Public Support For Russian President Putin Continues To Decline

Maxim Trudolyubov, Moscow Times: When Trust Fails: How Long Can the Russian State Withstand Waning Public Support?

Putin is no longer immune from responsibility for the economic malaise besetting the country he leads.

The Russian public’s trust in the institution of the presidency went down significantly between 2017 and 2019, as did, to a somewhat lesser extent, trust in the Federal Security Service (FSB, successor to the KGB).

Trust in the military remains strong. Still, these three agencies, in the order of the presidency, the army, and the security agency, remain Russians’ most trusted institutions, new survey data published by the independent polling organization Levada revealed on Monday.

But as Vladimir Putin enters the second year of his fourth and possibly last term as president, how the Russian state will respond to the loss of public support becomes a matter of high salience.

Read more ....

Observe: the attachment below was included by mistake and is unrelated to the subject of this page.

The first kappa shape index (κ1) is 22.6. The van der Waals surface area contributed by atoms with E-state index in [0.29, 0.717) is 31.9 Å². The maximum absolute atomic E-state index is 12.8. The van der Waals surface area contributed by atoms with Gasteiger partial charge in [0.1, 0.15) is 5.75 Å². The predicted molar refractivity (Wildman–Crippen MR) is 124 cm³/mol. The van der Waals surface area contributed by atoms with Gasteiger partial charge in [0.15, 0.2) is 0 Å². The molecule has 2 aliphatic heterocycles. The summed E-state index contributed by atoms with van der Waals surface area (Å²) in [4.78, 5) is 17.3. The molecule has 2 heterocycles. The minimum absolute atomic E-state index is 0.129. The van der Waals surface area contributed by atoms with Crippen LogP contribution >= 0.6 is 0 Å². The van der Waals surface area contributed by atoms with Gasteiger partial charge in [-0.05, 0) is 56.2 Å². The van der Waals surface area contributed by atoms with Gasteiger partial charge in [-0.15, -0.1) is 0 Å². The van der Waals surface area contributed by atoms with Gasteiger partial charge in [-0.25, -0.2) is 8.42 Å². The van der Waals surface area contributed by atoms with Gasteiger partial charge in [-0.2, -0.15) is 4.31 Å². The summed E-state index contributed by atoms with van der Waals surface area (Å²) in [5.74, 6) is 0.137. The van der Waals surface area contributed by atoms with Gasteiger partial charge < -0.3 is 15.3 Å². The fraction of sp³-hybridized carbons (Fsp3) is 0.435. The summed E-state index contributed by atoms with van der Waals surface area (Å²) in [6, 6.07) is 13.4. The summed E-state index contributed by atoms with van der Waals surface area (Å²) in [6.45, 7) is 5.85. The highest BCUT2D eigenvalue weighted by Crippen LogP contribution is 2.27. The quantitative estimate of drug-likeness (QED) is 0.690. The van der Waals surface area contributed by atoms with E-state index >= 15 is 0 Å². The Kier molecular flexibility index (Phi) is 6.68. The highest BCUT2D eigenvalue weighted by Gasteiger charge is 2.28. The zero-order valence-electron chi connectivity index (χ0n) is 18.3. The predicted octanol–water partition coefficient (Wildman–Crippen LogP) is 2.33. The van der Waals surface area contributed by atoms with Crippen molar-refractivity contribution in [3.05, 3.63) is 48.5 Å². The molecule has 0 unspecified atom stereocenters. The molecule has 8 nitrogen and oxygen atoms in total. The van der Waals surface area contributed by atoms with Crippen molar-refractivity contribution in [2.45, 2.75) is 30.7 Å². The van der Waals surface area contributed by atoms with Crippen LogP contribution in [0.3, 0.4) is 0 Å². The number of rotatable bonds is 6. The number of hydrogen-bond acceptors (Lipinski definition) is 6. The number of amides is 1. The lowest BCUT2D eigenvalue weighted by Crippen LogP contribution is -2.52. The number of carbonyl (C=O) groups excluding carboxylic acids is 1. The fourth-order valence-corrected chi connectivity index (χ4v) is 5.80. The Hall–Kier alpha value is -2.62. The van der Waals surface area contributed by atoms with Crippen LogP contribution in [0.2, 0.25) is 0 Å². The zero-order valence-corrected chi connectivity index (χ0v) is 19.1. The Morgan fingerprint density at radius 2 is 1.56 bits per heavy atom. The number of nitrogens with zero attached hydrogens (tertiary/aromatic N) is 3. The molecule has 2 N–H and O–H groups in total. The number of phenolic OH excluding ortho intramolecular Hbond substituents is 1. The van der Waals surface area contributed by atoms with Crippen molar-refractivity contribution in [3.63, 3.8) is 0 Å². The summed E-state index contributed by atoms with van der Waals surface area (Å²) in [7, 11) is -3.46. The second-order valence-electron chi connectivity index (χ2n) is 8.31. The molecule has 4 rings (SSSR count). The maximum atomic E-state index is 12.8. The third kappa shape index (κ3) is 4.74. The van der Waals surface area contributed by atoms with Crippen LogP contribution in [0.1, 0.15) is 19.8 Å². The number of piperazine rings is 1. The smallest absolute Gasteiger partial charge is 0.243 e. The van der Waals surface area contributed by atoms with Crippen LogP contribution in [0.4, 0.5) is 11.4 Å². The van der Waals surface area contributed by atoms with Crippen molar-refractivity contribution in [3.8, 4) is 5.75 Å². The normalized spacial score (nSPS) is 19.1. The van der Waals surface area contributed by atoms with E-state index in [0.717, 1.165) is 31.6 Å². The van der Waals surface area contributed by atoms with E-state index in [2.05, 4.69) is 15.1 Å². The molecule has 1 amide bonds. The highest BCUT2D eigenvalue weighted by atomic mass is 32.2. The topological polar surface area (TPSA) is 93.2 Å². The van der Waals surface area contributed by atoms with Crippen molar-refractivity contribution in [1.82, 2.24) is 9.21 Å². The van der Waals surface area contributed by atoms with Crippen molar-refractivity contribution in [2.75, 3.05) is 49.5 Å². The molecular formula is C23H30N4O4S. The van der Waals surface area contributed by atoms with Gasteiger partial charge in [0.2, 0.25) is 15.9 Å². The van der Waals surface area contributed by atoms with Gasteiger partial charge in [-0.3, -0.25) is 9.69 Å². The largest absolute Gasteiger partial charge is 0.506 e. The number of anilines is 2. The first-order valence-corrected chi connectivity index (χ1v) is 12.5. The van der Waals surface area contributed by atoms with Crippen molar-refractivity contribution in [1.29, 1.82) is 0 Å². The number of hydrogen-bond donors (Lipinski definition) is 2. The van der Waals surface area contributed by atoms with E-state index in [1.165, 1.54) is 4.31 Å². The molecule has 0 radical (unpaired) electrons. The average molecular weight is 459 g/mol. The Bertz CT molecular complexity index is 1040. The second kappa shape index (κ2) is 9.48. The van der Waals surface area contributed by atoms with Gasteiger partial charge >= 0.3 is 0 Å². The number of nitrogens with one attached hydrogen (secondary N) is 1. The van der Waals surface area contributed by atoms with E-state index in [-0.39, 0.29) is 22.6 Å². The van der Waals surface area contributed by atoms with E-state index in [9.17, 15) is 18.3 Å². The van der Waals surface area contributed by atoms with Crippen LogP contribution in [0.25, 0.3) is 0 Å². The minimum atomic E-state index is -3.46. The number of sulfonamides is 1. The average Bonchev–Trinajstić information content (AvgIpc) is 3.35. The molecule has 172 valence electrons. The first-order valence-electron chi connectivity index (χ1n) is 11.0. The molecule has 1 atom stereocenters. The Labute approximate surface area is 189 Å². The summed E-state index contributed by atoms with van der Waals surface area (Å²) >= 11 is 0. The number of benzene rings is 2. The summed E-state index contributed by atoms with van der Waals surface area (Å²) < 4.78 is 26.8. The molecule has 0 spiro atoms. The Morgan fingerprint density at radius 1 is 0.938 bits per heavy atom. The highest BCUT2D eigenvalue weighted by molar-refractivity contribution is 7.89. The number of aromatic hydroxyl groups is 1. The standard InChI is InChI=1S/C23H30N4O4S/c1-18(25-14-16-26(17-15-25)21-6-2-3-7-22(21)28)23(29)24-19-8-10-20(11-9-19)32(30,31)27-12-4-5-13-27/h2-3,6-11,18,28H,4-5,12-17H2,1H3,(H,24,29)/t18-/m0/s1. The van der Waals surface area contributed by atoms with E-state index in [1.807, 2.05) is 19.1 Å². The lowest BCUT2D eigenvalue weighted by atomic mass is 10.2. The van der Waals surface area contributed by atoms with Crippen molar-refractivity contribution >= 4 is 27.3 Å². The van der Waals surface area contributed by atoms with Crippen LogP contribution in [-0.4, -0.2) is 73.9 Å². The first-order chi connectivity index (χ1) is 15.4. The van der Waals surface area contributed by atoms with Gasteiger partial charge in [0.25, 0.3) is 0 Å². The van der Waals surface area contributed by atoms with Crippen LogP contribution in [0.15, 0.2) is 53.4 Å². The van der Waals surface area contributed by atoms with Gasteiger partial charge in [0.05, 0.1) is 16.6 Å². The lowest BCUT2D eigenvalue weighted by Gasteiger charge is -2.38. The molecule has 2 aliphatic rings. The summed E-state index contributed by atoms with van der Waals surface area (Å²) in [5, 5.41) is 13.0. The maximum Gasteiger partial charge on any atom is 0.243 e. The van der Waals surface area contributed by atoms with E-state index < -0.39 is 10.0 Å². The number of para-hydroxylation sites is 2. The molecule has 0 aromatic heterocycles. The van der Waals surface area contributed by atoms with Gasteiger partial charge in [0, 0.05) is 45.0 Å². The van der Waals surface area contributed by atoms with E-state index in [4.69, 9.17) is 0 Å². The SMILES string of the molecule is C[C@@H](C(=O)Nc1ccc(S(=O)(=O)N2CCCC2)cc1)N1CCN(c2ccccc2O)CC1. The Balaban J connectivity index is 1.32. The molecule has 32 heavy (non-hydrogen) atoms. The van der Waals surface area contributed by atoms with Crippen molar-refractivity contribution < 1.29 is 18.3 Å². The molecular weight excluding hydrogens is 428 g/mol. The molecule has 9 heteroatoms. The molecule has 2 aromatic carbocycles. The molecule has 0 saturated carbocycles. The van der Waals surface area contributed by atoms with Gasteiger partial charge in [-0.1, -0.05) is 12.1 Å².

WNU Editor: There are a few points where I disagree with the above analysis. Officially the stats show the Russian economy is stagnant, and that personal incomes are falling. Unofficially .... the story is different. There is full employment, and the boom of small private businesses that are not fully taken into account in official government statistics continues. On my last visit to Russia a few months ago I was astounded on how big this underground economy has become, and how the middle class was embracing it to earn extra income. The downside are the hours. People are working more, but as long as the government stays away from taxing and regulating this new wealth, people will be content. As for those who have not embraced this new economy .... opposition to Russian President Putin and his government is growing. As to the above commentator's remarks that public trust in the Kremlin is declining .... I totally agree. Public trust is low, but people are giving Putin some leeway. He announced that he was going to retire, and as long as he sticks to his word and the constitution he is been given a pass. On a side note. I do support the Kremlin's economic and financial policies. The budget is in a surplus, Russia’s foreign exchange reserves are one of the highest in the world, its gold stockpile is also huge, and the oil and gas business is booming, even with competition from U.S. oil and gas frackers.

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